He sticks out from the rest, in sort of a rebellious way, and I think he has a chance to make things right. You have the chance, Gov. LePage. Don’t abuse the privilege.
I agree with James Scroggy (letters, Jan. 7) that the GOP is a political party based on deception.
A perfect example that the party does not care for the middle and lower class is the Bush-Cheney tax cuts, which allow two-thirds of U.S. corporations to pay no federal income taxes and 68 percent of foreign companies doing business here in this country to avoid corporate taxes altogether while these companies reported high profits, according to a study by the Government Accountability Office. The IRS also reported that the wealthiest segment of the population paid no U.S. income taxes at all.
The Republicans are dedicated to repealing health care and Wall Street reform, restoring the worst abuses of insurance companies and reopening the loopholes that banks used to bring down our entire economy including the destruction of Social Security.
The motto of the Republican Party should be “feed the rich, tax the poor.”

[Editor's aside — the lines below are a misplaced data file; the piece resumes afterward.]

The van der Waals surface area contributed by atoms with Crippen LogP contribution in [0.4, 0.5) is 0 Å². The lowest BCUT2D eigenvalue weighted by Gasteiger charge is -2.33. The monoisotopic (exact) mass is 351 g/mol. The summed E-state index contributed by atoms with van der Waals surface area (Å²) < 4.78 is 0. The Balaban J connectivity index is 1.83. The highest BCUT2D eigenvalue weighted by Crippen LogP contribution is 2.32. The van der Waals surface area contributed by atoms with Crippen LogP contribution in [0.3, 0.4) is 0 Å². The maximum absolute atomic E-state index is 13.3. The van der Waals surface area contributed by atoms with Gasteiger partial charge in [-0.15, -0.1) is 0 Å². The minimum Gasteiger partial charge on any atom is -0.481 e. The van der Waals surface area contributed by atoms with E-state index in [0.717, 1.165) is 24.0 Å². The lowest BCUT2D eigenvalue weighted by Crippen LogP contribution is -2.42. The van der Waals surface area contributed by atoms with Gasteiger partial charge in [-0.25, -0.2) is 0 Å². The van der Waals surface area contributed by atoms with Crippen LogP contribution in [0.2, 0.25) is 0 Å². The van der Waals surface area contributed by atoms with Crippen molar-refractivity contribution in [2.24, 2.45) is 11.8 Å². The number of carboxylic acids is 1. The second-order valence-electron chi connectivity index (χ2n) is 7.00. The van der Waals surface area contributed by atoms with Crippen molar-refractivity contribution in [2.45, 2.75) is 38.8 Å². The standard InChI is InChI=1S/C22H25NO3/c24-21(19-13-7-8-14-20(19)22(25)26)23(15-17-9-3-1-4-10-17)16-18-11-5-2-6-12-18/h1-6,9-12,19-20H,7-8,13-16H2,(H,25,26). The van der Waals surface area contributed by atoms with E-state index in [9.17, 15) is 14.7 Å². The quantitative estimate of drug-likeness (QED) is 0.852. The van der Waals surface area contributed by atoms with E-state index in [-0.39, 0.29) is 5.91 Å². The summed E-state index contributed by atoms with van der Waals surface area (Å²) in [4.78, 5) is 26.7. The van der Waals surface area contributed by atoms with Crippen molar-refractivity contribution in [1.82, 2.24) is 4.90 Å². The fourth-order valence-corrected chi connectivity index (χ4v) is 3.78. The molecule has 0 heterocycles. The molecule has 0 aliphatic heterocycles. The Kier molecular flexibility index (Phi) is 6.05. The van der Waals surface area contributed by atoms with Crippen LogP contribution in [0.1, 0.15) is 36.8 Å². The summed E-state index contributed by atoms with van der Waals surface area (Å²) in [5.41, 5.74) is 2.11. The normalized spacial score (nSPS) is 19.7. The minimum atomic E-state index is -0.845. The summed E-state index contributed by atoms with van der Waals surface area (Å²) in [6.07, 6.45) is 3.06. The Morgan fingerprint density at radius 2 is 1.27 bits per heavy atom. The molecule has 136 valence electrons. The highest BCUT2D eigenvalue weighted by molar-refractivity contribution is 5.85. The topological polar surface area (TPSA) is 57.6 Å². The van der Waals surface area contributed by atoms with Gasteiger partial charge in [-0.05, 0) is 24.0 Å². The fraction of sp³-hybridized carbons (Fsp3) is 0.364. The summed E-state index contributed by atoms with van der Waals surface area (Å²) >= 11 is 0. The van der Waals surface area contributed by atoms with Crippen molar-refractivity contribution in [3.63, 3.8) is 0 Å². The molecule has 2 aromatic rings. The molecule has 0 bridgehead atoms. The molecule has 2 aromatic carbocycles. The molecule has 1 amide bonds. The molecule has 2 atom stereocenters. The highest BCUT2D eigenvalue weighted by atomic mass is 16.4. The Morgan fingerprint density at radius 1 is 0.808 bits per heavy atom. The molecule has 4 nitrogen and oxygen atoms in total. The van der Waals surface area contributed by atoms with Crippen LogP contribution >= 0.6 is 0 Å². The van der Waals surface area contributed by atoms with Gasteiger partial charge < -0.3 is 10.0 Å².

Dee C. Brown Jr.
Looking for trouble
The resent events in Arizona point out the desperate need for some level of gun control. Our forefathers never envisioned a handgun that could shoot 20 or 30 rounds faster than you can blink.
I keep hearing the gun people say that “guns don’t kill, people do.”
Since guns have no independent power of thought, clearly we as a society need to control who gets them and limit their availability to the general public.
My grandfather used to tell me that if an honest person wants a gun to protect himself he should carry a shotgun for all the honest world to see.
This idea of everyone carrying a concealed weapon is just looking for trouble.
Paul LePage was sworn in as governor of Maine. Though he was not the individual I voted for, I was determined to support and respect the office LePage holds. Though I promise to respect the office and the will of the majority, I felt the need to convey a major concern.